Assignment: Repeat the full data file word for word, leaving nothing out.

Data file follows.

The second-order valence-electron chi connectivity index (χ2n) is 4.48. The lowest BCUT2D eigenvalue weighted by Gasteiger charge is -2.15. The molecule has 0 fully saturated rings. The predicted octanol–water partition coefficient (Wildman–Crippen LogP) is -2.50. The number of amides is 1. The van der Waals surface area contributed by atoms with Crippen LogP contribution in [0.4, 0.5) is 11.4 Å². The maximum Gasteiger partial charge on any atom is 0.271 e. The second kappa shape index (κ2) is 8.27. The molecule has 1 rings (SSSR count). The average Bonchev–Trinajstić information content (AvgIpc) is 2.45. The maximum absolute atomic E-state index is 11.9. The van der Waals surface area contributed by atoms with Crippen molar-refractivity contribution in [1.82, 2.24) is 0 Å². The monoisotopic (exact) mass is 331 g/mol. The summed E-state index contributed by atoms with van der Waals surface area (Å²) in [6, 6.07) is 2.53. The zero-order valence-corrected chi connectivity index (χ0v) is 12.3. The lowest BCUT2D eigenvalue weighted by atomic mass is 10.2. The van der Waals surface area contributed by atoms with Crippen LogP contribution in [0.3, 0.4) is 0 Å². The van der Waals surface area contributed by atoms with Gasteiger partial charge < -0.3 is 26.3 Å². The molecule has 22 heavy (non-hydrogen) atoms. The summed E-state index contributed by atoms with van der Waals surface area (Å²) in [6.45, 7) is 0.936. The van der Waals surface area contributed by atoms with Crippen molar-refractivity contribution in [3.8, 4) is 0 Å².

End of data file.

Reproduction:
The second-order valence-electron chi connectivity index (χ2n) is 4.48. The lowest BCUT2D eigenvalue weighted by Gasteiger charge is -2.15. The molecule has 0 fully saturated rings. The predicted octanol–water partition coefficient (Wildman–Crippen LogP) is -2.50. The number of amides is 1. The van der Waals surface area contributed by atoms with Crippen LogP contribution in [0.4, 0.5) is 11.4 Å². The maximum Gasteiger partial charge on any atom is 0.271 e. The second kappa shape index (κ2) is 8.27. The molecule has 1 rings (SSSR count). The average Bonchev–Trinajstić information content (AvgIpc) is 2.45. The maximum absolute atomic E-state index is 11.9. The van der Waals surface area contributed by atoms with Crippen molar-refractivity contribution in [1.82, 2.24) is 0 Å². The monoisotopic (exact) mass is 331 g/mol. The summed E-state index contributed by atoms with van der Waals surface area (Å²) in [6, 6.07) is 2.53. The zero-order valence-corrected chi connectivity index (χ0v) is 12.3. The lowest BCUT2D eigenvalue weighted by atomic mass is 10.2. The van der Waals surface area contributed by atoms with Crippen LogP contribution in [0.3, 0.4) is 0 Å². The van der Waals surface area contributed by atoms with Gasteiger partial charge < -0.3 is 26.3 Å². The molecule has 22 heavy (non-hydrogen) atoms. The summed E-state index contributed by atoms with van der Waals surface area (Å²) in [6.45, 7) is 0.936. The van der Waals surface area contributed by atoms with Crippen molar-refractivity contribution in [3.8, 4) is 0 Å².